Let’s harness and nurture small business’ energy to drive recovery

Small businesses have always had a role to play in driving economic recovery after periods of decline.

Let’s harness and nurture small business’ energy to drive recovery

Richard Bearman is the Managing Director of Start Up Loans, a government-backed programme, that launched in 2012 to provide loans to new and early-stage businesses throughout the UK who may have struggled to access finance (up to £25k) elsewhere. 

Small businesses have always had a role to play in driving economic recovery after periods of decline. There are numerous examples of when they have stepped up to overcome challenging market conditions throughout history. I am confident that it will be no different this time around as we look for ways to boost GDP heading into 2023.

The 2008 financial crisis tipped the UK economy into a spiral that saw GDP shrink by 6% between January-March 2008 and April-June 2009. It led to hiring freezes among the companies that could protect themselves and mass redundancies among those who couldn’t. Three years later in 2011 there were up to 2.7 million jobseekers and an unemployment rate of 8.4%, the highest since 1995. 

The recovery was a slow, uphill slog and GDP didn’t return to its 2008 size until 2013. However, like a coiled spring, the economy had the potential to bounce back, and by 2017 unemployment was at a record low of 4.3% and come April 2018 it was 11% bigger than it had been pre-crash. A key driver of this economic bounce-back was the tenacity and energy of small businesses, adapting to continue growing amid the significant challenges they faced. 

I recently took part on a panel alongside Martin McTague, National Chair at the Federation of Small Businesses (FSB). The panel discussion centred around the importance of small businesses driving us out of economic downturns. He summarised eloquently the role they played in 2008 and what we can expect them to deliver for the nation in 2023.

He said: “Small businesses will be central to the economic recovery. We saw this after the 2008 financial crash, with some workers who lost their jobs deciding to start up their own business. 

“FSB-commissioned research found nine-in-ten people who moved from unemployment back into the workplace during that period of recovery did so through a small firm or self-employment. 

“More than 16 million jobs are in small firms – that’s 60 per cent of all private sector employment in the UK. It’s essential that those looking to start or grow a business have sufficient access to affordable finance.”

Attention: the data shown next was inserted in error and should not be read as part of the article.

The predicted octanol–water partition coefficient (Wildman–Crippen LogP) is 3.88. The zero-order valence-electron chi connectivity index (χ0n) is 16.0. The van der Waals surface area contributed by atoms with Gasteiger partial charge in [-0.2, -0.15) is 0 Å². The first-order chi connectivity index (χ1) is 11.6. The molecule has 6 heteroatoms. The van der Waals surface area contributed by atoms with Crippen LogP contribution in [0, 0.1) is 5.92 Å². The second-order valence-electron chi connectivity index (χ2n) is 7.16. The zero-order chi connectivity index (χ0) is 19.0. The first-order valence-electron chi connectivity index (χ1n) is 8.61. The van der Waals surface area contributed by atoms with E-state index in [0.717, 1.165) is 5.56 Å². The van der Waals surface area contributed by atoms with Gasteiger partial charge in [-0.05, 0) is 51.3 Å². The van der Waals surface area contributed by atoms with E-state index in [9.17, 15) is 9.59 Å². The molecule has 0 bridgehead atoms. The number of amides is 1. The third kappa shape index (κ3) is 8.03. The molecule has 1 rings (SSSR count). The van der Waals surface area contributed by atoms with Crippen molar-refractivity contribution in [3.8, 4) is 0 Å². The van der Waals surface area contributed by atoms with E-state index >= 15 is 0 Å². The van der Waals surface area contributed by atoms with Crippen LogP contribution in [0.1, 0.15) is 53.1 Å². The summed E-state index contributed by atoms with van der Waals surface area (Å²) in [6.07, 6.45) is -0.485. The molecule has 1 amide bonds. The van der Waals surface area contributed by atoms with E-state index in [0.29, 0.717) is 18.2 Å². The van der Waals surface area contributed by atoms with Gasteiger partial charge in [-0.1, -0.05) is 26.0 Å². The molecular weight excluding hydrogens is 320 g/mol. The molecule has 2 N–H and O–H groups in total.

Those statistics speak for themselves. As home to 60 per cent of all private sector employees, how could small businesses not be central to recovery? I believe that there is a mentality within small businesses, a tenacity to overcome barriers, that is a strong factor in how they contribute to driving growth. 

Any small business seeking growth has, by nature, to challenge the existing market and trading space within its field of operations to become established. Those who do so confidently and with success are the head of the spear among small businesses who lift us out of recession. 

As well as 2008, we can look to Covid-19 for further evidence of how vital small businesses can be to recovery. Goldman Sachs’ Engines of Growth report, published in December 2021, examined the behaviour of 1,000 small business and how they had adapted to the pandemic – and identified the period as a hot bed of start-up and side hustle innovation. 

Over the course of the disruption, 68% of respondents said they had changed their business model; 69% said they had introduced new products and services; a significant number said they had grown turnover and employment levels; 83% had increased the skills of their workforces and 79% had prioritised hiring and developing younger talent. 

A further 93% said they were using data in their decision making and 88% had accelerated changes to their use of digital technologies.

All of these markers point to a group of businesses that adapt quickly and with autonomy without becoming caught in the headlights of peripheral economic disruption. It’s also why they’re so crucial to the return to growth our country hopes to see in 2023. 

There is good reason why start-ups and small businesses are often associated with words that imply energy and disruption, innovation and pace. A great many institutions, employees and markets will be looking to the UK’s small business to power the engine of GDP alongside their medium and large counterparts. I for one am excited to see them show us all once again the extent of what they’re capable of.  

Richard Bearman
Richard Bearman

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